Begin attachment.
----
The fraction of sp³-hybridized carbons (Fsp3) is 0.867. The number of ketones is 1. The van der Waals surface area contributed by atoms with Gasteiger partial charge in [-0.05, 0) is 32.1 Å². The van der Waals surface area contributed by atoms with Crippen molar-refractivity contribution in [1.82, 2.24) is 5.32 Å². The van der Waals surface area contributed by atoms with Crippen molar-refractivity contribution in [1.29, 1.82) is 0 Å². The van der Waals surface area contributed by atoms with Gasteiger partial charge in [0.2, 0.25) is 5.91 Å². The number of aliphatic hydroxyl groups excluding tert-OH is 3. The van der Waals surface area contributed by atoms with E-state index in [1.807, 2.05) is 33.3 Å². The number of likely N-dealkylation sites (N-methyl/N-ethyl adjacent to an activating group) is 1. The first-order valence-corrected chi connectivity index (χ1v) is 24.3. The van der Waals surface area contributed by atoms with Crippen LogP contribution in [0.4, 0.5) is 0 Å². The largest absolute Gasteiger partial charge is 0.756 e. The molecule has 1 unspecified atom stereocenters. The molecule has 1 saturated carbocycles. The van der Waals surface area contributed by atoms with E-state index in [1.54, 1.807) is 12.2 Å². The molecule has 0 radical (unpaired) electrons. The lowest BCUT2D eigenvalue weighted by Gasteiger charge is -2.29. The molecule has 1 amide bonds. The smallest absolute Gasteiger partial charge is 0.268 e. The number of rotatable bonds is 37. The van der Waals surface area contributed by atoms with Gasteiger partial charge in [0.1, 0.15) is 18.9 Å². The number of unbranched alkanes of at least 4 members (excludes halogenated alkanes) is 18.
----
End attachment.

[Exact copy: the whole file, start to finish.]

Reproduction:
The fraction of sp³-hybridized carbons (Fsp3) is 0.867. The number of ketones is 1. The van der Waals surface area contributed by atoms with Gasteiger partial charge in [-0.05, 0) is 32.1 Å². The van der Waals surface area contributed by atoms with Crippen molar-refractivity contribution in [1.82, 2.24) is 5.32 Å². The van der Waals surface area contributed by atoms with Crippen molar-refractivity contribution in [1.29, 1.82) is 0 Å². The van der Waals surface area contributed by atoms with Gasteiger partial charge in [0.2, 0.25) is 5.91 Å². The number of aliphatic hydroxyl groups excluding tert-OH is 3. The van der Waals surface area contributed by atoms with E-state index in [1.807, 2.05) is 33.3 Å². The number of likely N-dealkylation sites (N-methyl/N-ethyl adjacent to an activating group) is 1. The first-order valence-corrected chi connectivity index (χ1v) is 24.3. The van der Waals surface area contributed by atoms with Crippen LogP contribution in [0.4, 0.5) is 0 Å². The largest absolute Gasteiger partial charge is 0.756 e. The molecule has 1 unspecified atom stereocenters. The molecule has 1 saturated carbocycles. The van der Waals surface area contributed by atoms with E-state index in [1.54, 1.807) is 12.2 Å². The molecule has 0 radical (unpaired) electrons. The lowest BCUT2D eigenvalue weighted by Gasteiger charge is -2.29. The molecule has 1 amide bonds. The smallest absolute Gasteiger partial charge is 0.268 e. The number of rotatable bonds is 37. The van der Waals surface area contributed by atoms with Gasteiger partial charge in [0.1, 0.15) is 18.9 Å². The number of unbranched alkanes of at least 4 members (excludes halogenated alkanes) is 18.